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How much real autonomy time will my battery have with CPAP? A brief study
#1
How much real autonomy time will my battery have with CPAP? A brief study
Hello everyone,
This is the information from the study of the use of the Resmed Elite S9 CPAP with EPR and H5i humidifier with a 12-volt battery, AGM VRLA deep cycle and 35Ah in order to determine the autonomy time of a battery of said characteristics assuming extreme conditions in which during the days of use there is no available charging source, such as an AC-DC, DC-DC charger, photovoltaic cells (solar panels) and without resorting to the vehicle's starter battery or external sources charging as auxiliary batteries.
We avoid discharging the battery below 12.30 volts open circuit, to keep the battery at a voltage equivalent to 50% depth of discharge (DoD).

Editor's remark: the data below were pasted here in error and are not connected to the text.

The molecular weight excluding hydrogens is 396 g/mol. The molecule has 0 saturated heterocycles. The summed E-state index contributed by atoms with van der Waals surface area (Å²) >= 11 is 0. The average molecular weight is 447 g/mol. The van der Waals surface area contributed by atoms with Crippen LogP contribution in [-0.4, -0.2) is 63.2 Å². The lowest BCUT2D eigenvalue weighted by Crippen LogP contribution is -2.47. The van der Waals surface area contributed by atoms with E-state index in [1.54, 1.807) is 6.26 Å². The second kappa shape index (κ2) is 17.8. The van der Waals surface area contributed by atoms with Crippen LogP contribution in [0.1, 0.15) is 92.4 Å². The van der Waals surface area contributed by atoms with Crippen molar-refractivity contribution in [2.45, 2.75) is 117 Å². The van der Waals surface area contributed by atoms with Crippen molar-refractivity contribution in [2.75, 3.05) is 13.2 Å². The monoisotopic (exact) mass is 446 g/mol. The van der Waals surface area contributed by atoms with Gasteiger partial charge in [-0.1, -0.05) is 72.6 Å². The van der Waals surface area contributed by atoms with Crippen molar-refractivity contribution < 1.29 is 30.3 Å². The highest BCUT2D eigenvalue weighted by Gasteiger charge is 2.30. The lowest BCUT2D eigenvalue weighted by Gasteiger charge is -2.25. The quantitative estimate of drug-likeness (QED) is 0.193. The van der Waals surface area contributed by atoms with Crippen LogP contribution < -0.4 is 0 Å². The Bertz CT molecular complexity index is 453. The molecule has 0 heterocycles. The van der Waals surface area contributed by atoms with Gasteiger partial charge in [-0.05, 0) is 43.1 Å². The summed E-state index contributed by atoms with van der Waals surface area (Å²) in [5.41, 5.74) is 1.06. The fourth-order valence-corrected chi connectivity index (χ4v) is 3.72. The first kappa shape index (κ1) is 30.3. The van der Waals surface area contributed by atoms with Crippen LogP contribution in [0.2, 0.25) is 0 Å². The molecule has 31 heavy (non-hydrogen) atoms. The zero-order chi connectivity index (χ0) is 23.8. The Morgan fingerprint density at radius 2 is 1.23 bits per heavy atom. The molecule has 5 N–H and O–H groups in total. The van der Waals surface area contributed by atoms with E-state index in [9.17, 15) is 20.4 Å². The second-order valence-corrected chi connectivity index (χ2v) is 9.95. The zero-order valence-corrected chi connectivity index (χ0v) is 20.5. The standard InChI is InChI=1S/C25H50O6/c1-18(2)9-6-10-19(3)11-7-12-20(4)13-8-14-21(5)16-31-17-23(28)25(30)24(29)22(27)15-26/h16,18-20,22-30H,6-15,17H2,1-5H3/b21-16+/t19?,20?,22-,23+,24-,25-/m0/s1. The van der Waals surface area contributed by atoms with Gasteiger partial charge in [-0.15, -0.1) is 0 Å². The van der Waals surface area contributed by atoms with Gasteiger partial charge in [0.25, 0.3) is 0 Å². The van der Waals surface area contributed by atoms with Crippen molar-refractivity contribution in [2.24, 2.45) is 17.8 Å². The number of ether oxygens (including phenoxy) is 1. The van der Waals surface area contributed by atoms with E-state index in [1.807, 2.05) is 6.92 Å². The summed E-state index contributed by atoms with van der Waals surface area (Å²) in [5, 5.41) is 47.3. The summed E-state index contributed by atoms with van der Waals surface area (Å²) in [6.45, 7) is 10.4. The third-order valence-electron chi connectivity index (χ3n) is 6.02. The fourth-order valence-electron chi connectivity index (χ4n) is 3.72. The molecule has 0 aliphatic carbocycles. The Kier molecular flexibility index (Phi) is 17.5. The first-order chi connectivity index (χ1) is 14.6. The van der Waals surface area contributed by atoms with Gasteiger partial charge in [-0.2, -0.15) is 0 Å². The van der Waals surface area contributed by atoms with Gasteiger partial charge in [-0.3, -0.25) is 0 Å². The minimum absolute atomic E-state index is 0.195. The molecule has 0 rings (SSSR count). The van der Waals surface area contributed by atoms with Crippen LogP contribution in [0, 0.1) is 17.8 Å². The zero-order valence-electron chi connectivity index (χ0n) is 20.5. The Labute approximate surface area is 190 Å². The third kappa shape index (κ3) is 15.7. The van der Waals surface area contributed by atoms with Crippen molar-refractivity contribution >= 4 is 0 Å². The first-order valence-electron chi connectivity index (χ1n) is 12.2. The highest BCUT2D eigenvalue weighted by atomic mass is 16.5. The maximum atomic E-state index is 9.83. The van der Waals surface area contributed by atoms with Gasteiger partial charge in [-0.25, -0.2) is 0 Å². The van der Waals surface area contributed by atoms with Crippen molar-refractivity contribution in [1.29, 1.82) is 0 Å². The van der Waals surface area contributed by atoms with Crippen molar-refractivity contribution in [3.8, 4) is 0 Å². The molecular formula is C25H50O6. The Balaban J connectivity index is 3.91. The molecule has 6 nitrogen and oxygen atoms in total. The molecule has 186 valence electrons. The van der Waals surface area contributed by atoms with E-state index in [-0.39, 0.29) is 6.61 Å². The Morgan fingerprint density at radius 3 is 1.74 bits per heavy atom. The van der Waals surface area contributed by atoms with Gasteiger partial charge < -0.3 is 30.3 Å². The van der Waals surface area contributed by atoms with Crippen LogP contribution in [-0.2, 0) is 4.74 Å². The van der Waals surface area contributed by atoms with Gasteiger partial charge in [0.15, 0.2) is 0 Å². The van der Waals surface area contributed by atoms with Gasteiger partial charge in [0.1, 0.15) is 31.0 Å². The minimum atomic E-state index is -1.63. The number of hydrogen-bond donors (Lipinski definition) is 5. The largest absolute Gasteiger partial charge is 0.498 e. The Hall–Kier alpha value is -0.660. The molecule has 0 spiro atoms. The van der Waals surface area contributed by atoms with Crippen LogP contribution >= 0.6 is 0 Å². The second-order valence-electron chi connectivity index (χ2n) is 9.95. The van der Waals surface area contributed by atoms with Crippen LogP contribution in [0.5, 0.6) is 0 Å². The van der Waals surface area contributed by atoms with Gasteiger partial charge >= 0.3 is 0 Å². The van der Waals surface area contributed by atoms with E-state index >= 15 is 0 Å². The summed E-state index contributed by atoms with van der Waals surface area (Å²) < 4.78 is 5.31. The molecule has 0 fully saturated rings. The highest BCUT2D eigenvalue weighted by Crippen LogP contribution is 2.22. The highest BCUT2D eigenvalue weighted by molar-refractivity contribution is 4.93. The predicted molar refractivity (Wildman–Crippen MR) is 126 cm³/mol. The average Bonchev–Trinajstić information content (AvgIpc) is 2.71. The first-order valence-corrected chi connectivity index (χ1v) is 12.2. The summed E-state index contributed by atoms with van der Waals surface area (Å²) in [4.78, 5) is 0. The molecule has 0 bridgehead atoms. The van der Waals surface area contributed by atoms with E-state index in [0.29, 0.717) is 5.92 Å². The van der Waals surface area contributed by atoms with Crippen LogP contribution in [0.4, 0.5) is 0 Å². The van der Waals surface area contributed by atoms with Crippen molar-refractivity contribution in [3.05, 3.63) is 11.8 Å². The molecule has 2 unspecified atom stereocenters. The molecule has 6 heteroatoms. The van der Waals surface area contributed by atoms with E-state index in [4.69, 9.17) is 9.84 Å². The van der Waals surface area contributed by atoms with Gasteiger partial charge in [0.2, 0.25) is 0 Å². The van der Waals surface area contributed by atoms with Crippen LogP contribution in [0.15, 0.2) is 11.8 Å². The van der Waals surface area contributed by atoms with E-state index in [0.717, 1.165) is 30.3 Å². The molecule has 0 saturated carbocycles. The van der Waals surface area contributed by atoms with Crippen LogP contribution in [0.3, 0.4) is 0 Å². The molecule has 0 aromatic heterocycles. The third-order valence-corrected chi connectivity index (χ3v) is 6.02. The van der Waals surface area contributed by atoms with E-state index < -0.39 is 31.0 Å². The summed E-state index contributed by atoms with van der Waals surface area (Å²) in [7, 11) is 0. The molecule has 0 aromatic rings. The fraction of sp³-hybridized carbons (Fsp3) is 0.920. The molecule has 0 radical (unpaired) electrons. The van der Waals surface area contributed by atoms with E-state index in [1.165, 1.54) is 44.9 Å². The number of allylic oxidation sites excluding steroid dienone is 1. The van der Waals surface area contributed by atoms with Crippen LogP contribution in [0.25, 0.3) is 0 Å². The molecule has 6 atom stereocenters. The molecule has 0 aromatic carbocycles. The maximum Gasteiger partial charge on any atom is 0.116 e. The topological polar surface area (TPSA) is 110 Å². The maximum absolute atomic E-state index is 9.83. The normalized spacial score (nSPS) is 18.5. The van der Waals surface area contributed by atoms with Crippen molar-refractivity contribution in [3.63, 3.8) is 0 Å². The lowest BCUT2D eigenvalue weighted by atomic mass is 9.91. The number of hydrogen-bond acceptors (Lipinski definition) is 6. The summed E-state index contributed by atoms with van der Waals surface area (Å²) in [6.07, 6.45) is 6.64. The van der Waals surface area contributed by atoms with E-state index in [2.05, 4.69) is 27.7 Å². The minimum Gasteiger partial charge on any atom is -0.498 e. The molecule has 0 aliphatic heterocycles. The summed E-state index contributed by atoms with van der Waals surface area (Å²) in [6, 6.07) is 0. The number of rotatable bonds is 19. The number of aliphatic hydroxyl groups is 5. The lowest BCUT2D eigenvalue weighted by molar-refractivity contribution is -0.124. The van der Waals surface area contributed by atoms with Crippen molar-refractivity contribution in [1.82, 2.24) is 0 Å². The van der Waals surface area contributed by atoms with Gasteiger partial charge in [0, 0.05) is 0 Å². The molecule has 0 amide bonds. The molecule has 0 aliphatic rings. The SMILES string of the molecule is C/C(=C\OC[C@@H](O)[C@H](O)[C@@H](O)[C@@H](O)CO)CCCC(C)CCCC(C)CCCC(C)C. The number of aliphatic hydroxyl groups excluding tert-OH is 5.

This study is empirical and therefore does not claim to be conclusive or exhaustive. The tests were done between midnight and 6am, over a period of 17 days, in an environment with a more or less constant temperature of 73°F (22.78°C) and with the voluntary participation of a real patient.

The study was divided into three phases:
Phase 1: CPAP with the humidifier off
Phase 2: CPAP with the humidifier on at level 4
Phase 3: CPAP with the humidifier at level 4 and the heating function on
These are the machine configuration options, which can be considered or discarded to the extent that they affect or not the energy consumption of the CPAP:

Set Pressure: 10.0
Max Ramp: 30 min.
Start Pressure: 4.0
EPR: Full time
EPR Level: 3
Mask: Full face
Tube: Standard
Climate Ctrl: Patient
Sleep Quality: On
Smart Start: Off
EPR Inhale: Med